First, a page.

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“At Re-SEE, every one of our vintage pieces comes with a story. This is, in large part, thanks to our unmatched community of consignors.
Though parting with such sartorial treasures may not be easy, the exceptional personal care we put into ensuring that they will go on to live a second (or, sometimes even, a third, fourth, or fifth) life offers a thrill — one rivaled only by that of the besotted shopper who adds them to her wardrobe.
But don’t just take it from us. Here, in the Seller Series, our consignors — from industry titans to world-class collectors — open up their archives, revealing the items they gave up (and those perhaps they never will), and, ultimately, why they’ve chosen to place their inestimable trust in Re-SEE.”
“I think that the more one buys, the less clear things are,” says the French jeweler Gaia Repossi. Such aesthetic purity — which has been shaped by her many trips to Japan — is seen in everything she touches, from the Repossi house’s immaculately clean-lined bijoux and boutiques to her own Parisian apartment, complete with what she calls an “extremely simple” Standing Writing Desk by Donald Judd.
Naturally, she approaches her wardrobe — at once uncomplicated and unexpected — with equal rigor, while still allowing herself the freedom to evolve stylistically. As for how she makes space for the new, be it an Anthony Vaccarello catsuit or a mesh ensemble from recent Central Saint Martins graduate Louisa Ballou? A scrupulous twice-a-year closet cleanse, the contents of which — vintage couture Saint Laurent chief among them — she often consigns with Re-SEE. On separating from such sartorial treasures, she admits, “It is easy. I’m very detached.”
Read on below.
Why do you consign?
It’s important to me to have a very minimal amount of things around me, whether that’s in my office or my apartment. I have a huge library, but it’s very curated; it’s very correct. I still have a lot of clothes, as well as objects, but I go through different phases in my life and there are very few pieces that stay. That’s the way it should be. I just like to have this rigor in my way of living — it’s difficult to express in clutter.
Does sustainability — and the circular nature of consigning — appeal to you?
Sustainability is very important in an era of overconsumption — it appears in a lot of facets in my life. I’ve been plant-based for eight years. Unfortunately, with clothes, I’m not 100% vegan because the industry’s not there yet, but I still try to consume the least possible, less but better. And though my profession — jewelry — is not entirely green, it is still considered a very slow consumption. I work with objects that need to be perfected. They don’t have the spontaneity of ready-to-wear or custom jewelry; they require a lot of thought.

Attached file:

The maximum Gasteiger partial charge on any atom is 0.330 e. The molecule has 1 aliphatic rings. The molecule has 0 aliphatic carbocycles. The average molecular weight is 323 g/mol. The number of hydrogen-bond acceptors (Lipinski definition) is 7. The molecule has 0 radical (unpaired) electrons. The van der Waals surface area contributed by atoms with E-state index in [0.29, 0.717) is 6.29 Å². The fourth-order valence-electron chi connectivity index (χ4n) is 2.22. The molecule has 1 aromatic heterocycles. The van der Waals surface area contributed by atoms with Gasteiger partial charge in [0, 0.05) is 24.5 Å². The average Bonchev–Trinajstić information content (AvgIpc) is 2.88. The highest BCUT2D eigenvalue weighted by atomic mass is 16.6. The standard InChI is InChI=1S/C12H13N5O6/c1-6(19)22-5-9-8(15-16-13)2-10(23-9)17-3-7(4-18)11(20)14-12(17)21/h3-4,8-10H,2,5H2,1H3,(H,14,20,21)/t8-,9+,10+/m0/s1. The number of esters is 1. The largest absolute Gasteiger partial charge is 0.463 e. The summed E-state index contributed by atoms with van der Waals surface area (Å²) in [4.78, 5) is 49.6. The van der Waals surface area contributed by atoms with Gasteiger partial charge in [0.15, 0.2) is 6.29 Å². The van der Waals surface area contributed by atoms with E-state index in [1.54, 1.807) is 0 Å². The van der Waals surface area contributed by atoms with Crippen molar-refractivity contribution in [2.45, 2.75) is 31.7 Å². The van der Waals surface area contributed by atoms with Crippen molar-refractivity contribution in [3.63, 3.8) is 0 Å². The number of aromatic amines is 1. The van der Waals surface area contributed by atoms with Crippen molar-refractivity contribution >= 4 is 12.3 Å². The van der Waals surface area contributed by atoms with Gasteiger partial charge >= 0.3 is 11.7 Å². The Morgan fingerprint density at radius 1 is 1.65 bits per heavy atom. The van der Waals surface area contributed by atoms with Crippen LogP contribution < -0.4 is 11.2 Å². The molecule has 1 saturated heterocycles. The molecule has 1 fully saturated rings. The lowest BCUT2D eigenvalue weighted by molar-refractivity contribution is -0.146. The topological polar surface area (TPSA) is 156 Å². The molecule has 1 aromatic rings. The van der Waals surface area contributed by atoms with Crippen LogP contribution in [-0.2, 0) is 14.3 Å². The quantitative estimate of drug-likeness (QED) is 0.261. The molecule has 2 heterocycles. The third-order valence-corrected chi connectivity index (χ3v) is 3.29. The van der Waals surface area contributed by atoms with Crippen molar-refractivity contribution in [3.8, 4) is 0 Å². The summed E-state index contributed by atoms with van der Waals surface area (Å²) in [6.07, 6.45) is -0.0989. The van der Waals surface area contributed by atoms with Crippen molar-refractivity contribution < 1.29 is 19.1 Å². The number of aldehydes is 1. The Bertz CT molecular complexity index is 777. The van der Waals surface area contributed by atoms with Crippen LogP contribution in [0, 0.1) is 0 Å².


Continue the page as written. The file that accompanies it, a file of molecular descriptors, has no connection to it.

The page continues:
Repossi/Mapplethorpe limited edition collection
Portrait Antoine Doyen
Your style is, as you say, in constant evolution. How do you maintain a less-is-more mindset, while also incorporating new pieces into your wardrobe?
I’m definitely wired with a frequency. I’m always curious about what’s next and ahead. I can’t stay behind. For me, it’s important to look at new designers — there’s a consistency because I still always choose something that feels like myself — but in order not to over-consume, you have to make choices about what to hold onto.
How often do you consign?
I have this very cyclic need of cleaning massively twice a year. It can be small to very large. It depends on the mood, the change of fashion, the evolution of my own style, and my need for space.
Can you tell us about some of the pieces you’ve consigned?
I think I’ve consigned over 100 pieces — mostly rare vintage that’s very Parisian and very valuable. I adored having them and found them extremely interesting, but they weren’t very me. I don’t necessarily live in old, old vintage.
There were some Saint Laurent couture pieces that were gorgeous. They were emblematic of a style I’ve always been attracted to — menswear adapted to a woman’s look. He put pants on us in a very feminine way. Those were a little harder to separate from, but ultimately I find it fascinating that they can have this second life.
How do you ultimately separate from these amazing pieces?
I don’t have a big attachment to materialistic things — though I’m interested in exploring, studying, and wearing them myself — so, in general, it is easy. It’s a bit of a cliche, but I’m going to mention Marie Kondo — it’s a very Japanese technique of how do you feel about that item, so you should know when to part with it. When you work in design and jewelry, you become less attached to clothes because you’re used to working with objects. I’m more attached to my artwork and furniture.
Are there any pieces you’ll never be able to part with?
My own couture — that I wouldn't be able to part with. I have a couple pieces I wouldn’t be able to give away because they were made custom for myself. I’ll keep those for a lifetime. Couture pieces are the things that should stay. Everything else is dispensable, as it should be.